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Pediatric Hospital Surge Capacity in Public Health Emergencies

Public Health Emergency Preparedness

This resource was part of AHRQ's Public Health Emergency Preparedness program, which was discontinued on June 30, 2011, in a realignment of Federal efforts.

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Preparation by General Health Care Facilities for a Surge of Critically Ill Children

All health care facilities, not simply pediatric hospitals, must be prepared for a surge of critically ill children.19 Although emergency medical service (EMS) field efforts will attempt to match the victims' needs with the nearest appropriate hospital, the most recent disaster literature suggest that up to 50 percent of the victims arriving at a hospital under surge (mass casualty) scenario will arrive by other means. To accommodate a possible surge of pediatric patients, hospitals that care for adult patients should ensure that adequate, up-to-date stocks of pediatric supplies—Broselow tapes, endotracheal tubes, intravenous catheters, interosseous needles, ambu bags, and other equipment—are on site.19 Lastly, adult-only hospitals should diligently practice pediatric disaster drills.  These activities should also include all staff who may be called on to deliver care to children, including respiratory technicians, radiologists, and others. 

A surge of ill children may present considerable staffing challenges to general and adult-only hospitals. Although physicians who have undergone residency training in emergency medicine are prepared to manage acutely ill children, many general hospitals have limited numbers of pediatricians and pediatric support staff (e.g., child life specialists) on staff. Consequently, adult-only hospitals should develop lists with accompanying contact information (e.g., pager numbers, office phone numbers, home phone numbers, and cell phone numbers) of locally available pediatricians and nurses who will report to the hospital in the event of a surge. In metropolitan areas, adult-only hospitals should draft memoranda of understanding with local pediatric hospitals. These memoranda should:

  1. Delineate protocols for patient transfers and other direct patient-care activities between the two facilities.
  2. Provide for pediatric hospital clinicians to staff inpatient locations such as intensive care units and operating suites.
  3. Extend emergency staff privileges to pediatricians who are acutely needed to provide medical care in adult-only facilities.

The last two points are vitally important; patients from a bioterror attack may not be appropriate for transfer and therefore must remain in the receiving facility. Since inpatient care is closely linked to that provided in the emergency department (ED), sufficient numbers of pediatricians are required to staff inpatient beds, otherwise an ED will never decant its existing patient load and prepare for the arrival of more.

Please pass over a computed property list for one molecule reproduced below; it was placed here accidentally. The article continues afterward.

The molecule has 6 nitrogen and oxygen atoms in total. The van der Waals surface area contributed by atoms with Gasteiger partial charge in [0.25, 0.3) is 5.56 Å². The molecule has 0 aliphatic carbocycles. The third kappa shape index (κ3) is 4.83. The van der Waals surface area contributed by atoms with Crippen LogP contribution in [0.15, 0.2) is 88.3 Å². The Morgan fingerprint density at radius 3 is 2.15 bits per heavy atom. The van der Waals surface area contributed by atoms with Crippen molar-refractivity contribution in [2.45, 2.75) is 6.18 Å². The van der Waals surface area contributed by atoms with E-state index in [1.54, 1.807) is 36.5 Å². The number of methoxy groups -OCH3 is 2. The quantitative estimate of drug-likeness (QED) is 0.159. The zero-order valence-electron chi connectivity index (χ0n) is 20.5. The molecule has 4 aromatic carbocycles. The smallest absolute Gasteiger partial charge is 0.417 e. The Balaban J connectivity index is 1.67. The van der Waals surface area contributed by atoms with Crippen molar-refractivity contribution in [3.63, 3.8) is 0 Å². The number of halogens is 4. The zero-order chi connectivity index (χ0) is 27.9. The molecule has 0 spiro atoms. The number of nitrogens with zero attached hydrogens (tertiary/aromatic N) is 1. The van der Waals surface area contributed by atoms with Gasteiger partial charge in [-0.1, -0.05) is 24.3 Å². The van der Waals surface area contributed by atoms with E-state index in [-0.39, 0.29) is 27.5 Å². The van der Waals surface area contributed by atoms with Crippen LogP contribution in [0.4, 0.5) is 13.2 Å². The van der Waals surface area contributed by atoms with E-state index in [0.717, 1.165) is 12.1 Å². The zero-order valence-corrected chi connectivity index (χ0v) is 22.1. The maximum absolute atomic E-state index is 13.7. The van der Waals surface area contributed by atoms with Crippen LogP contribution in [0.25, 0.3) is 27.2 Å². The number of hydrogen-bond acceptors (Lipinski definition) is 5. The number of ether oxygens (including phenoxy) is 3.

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Security Concerns Unique to Children

Children caught up in a surge may be separated from parents. Siblings/families should be treated together whenever possible. If separation occurs, or if members are triaged to different levels of care, hospitals will need to establish a plan to ensure the security of these patients until the family can take custody.20

Hospitals should designate and staff a holding area to supervise and support unaccompanied children.20 General staffing guidelines—one adult per four infants or 10 preschool children or 20 school-aged children—may be superseded by local licensing standards for daycare.

To help track children, a Radio Frequency Identification Device (RFID) or barcode-based tracking system is optimal, but obtaining digital images of unaccompanied children is an alternative. In the event that cameras are unavailable, simply writing a description of general age, physical characteristics, clothing, and possessions can facilitate identification. Finally, the American Red Cross' Patient Connection Program can facilitate a focus on the delivery of medical care.20

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Emergency Credentialing

Surges that overwhelm a medical system may impel clinicians to offer temporary services. Even if hospitals can accomplish the unlikely goal of increasing capacity by 20-30 percent, these additional beds require staffing. Granting emergency privileges may alleviate staffing demands.21

Each hospital in a given geographical region may consider creating a database that includes all credentialed physicians, nurses, pharmacists, and ancillary staff. Once created, all databases can be combined into a master file that is stored centrally. In the event of a surge, medical personnel from unaffected areas can receive temporary credentialing for the duration of an emergency.21 Such an approach is inexpensive, accurate, and Joint Commission-compliant.21

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